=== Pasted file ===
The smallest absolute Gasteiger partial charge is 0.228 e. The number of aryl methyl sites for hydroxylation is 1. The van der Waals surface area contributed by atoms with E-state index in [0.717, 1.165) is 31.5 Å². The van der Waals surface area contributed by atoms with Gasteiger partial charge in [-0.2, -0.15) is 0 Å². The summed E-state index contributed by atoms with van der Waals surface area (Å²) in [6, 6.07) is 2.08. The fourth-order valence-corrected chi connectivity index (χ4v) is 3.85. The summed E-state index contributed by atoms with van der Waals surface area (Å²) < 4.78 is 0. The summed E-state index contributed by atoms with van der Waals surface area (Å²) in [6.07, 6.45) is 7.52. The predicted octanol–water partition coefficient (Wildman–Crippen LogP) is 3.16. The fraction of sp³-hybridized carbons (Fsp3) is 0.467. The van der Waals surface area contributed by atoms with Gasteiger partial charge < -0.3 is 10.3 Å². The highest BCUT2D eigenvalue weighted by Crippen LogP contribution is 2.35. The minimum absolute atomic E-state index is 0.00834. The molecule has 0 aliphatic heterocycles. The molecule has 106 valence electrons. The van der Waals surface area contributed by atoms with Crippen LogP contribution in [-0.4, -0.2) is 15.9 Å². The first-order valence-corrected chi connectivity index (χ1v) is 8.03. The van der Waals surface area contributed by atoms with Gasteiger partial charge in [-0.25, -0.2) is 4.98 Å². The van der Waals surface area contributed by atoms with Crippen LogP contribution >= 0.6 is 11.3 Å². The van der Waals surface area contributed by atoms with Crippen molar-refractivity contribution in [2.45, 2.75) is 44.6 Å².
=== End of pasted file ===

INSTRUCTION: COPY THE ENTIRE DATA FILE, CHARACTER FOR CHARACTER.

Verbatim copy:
The smallest absolute Gasteiger partial charge is 0.228 e. The number of aryl methyl sites for hydroxylation is 1. The van der Waals surface area contributed by atoms with E-state index in [0.717, 1.165) is 31.5 Å². The van der Waals surface area contributed by atoms with Gasteiger partial charge in [-0.2, -0.15) is 0 Å². The summed E-state index contributed by atoms with van der Waals surface area (Å²) in [6, 6.07) is 2.08. The fourth-order valence-corrected chi connectivity index (χ4v) is 3.85. The summed E-state index contributed by atoms with van der Waals surface area (Å²) < 4.78 is 0. The summed E-state index contributed by atoms with van der Waals surface area (Å²) in [6.07, 6.45) is 7.52. The predicted octanol–water partition coefficient (Wildman–Crippen LogP) is 3.16. The fraction of sp³-hybridized carbons (Fsp3) is 0.467. The van der Waals surface area contributed by atoms with Gasteiger partial charge < -0.3 is 10.3 Å². The highest BCUT2D eigenvalue weighted by Crippen LogP contribution is 2.35. The minimum absolute atomic E-state index is 0.00834. The molecule has 0 aliphatic heterocycles. The molecule has 106 valence electrons. The van der Waals surface area contributed by atoms with Crippen LogP contribution in [-0.4, -0.2) is 15.9 Å². The first-order valence-corrected chi connectivity index (χ1v) is 8.03. The van der Waals surface area contributed by atoms with Gasteiger partial charge in [-0.25, -0.2) is 4.98 Å². The van der Waals surface area contributed by atoms with Crippen LogP contribution >= 0.6 is 11.3 Å². The van der Waals surface area contributed by atoms with Crippen molar-refractivity contribution in [2.45, 2.75) is 44.6 Å².